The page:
If it ain’t broke, still fix it

If it ain’t broke, still fix it

As you can see I’ve just relaunched my website. It’s not a major departure from what was there before but I believe it’s tighter, cleaner and more attractive.

I’ve given it a mini makeover rather than a full-blown face-lift.

In reality there was nothing ‘wrong’ with my old site. It attracted and converted clients very well.

So why the redesign?

And is reworking your site four times in as many years overkill?

I think not.

And here’s why:

My business has changed

When I set up my site I wasn’t sure exactly what I was doing! (I was pregnant and my hormones were crazy.)

Should I keep offering production and project management services or focus on copywriting? Should I work only with small businesses or stick to large corporates?

Then there was the issue of whether or not my creative writing sat comfortably with my copywriting.

Now I’m a lot clearer on what my business is, and how I want to move it forward. As my business changes and grows, so my site needs to evolve to reflect that.

Website technology has evolved

I started with a simple wordpress.com template coded by a bloke in my office. (Thanks, Stefan!) Then I migrated to wordpress.org, and rebuilt my site with my own worn little hands.

I began with a free theme then upgraded to a paid theme.

As my coding skills improved I tinkered with my theme (and broke it many times). After a while it started to look a little lumpy around the edges.

Finally I decided to pay a design company (the totally awesome Volt Creative) to create a customised theme that met my own exact requirements.
WordPress can do so much more than it could four years ago; it seems a shame not to take advantage of the additional functionality.

My audience is different

I split my business site from my creative site about a year ago, so now my site is focused purely on clients.
Most of my clients come to my site with a problem to solve.
They don’t want the big sell – they want simple effective solutions. No one is willing to wade through monster-sized chunks of copy. It needs to be short and snappy!

I’m less focused on SEO

I’ve made it to the top of the rankings for my chosen keywords and nabbing clients is not a problem.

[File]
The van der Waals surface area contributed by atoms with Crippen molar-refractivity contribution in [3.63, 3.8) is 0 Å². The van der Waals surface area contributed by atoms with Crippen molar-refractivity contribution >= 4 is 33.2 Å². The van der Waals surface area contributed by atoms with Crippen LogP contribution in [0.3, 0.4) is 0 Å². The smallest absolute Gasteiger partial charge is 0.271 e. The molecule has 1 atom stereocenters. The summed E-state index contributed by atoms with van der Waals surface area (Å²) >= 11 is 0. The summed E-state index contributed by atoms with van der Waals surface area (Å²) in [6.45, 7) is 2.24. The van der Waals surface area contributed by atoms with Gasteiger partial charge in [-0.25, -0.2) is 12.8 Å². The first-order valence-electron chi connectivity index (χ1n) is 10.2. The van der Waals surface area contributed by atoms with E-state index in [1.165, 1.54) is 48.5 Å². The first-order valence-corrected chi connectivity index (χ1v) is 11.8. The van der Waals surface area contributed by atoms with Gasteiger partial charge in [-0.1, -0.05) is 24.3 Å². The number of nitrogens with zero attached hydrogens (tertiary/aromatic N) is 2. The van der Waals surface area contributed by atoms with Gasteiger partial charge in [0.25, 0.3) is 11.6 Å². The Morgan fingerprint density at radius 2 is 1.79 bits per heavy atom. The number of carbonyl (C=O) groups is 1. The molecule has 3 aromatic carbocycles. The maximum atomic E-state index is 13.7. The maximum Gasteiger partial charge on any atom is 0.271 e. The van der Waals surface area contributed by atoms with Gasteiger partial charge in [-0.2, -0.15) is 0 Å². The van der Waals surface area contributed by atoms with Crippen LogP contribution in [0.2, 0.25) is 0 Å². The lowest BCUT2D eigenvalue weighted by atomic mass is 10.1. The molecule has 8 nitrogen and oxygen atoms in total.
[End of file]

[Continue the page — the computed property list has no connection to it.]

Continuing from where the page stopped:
I now no longer care if my home page is the highest ranked page on my site. I no longer have to stress about squeezing the word copywriting into every page 72 times.
My home page has a branding and engagement job to do rather than just being there to please the SEO Gods.

I’m more confident

When I first started out copywriting full time, I wanted to be like everyone else. I looked at my competitors and tried to emulate their websites as much as possible.
Now I want to stand out. I’ve developed a distinct brand and tone of voice that, while not everyone’s cup of tea, is very much ME.

I wanted my site to reflect my slightly irreverent approach to business, so that it attracts the kind of clients I’d like to work with.

It’s good to keep things fresh

While reworking your website might feel like a big pain in the bum, it’s also challenging and invigorating. It was interesting to don my Information Architecture hat and look at my site through fresh eyes. In actual fact all I’ve changed is three site templates. (I still need to go through and review content pages and fill in several gaps.) But even this small evolution has reinvigorated me and upped my oomph.

So now my site is looking perkier, fresher and altogether more youthful and gorgeous. If only I could say the same for me.

What do you think?

So what do you think of my new look? Is there anything you’d change? Are you thinking about a new site design and, if so, what is your biggest challenge?

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If it ain’t broke, still fix it was last modified: by
  • I agree Kate and your new site looks FAB.

    I rejigged my copy last year with many of your points in mind. I am ranking pretty well and have a consistently full pipeline thanks to all my marketing legwork SO when I wrote my copy, I relaxed a little. I didn’t really think about SEO. Instead I tried to walk the walk a bit more on my brand personality and I’ve had very favourable responses.

    From a design point of view I think most business owners start the same way. I know I did. We do it ourselves until we can finally get a pro on the job. And the results are so much better. But we gain all that painful learning along the way so it’s all not all bad!

    You’ve made me all restless about my own site now but I am reminding myself that it’s ok and I can leave it alone … for now 😉

    • Thanks Belinda. I must admit that the copy on my site needs more work, some of it is lingering from that first relaunch in 2009. But it’s finding the time right? Too much client copy to write.
      And yes, as soon as I look at another website I start thinking about MORE things I could do to mine. But for now, I must be content.
      Thanks for reading and commenting.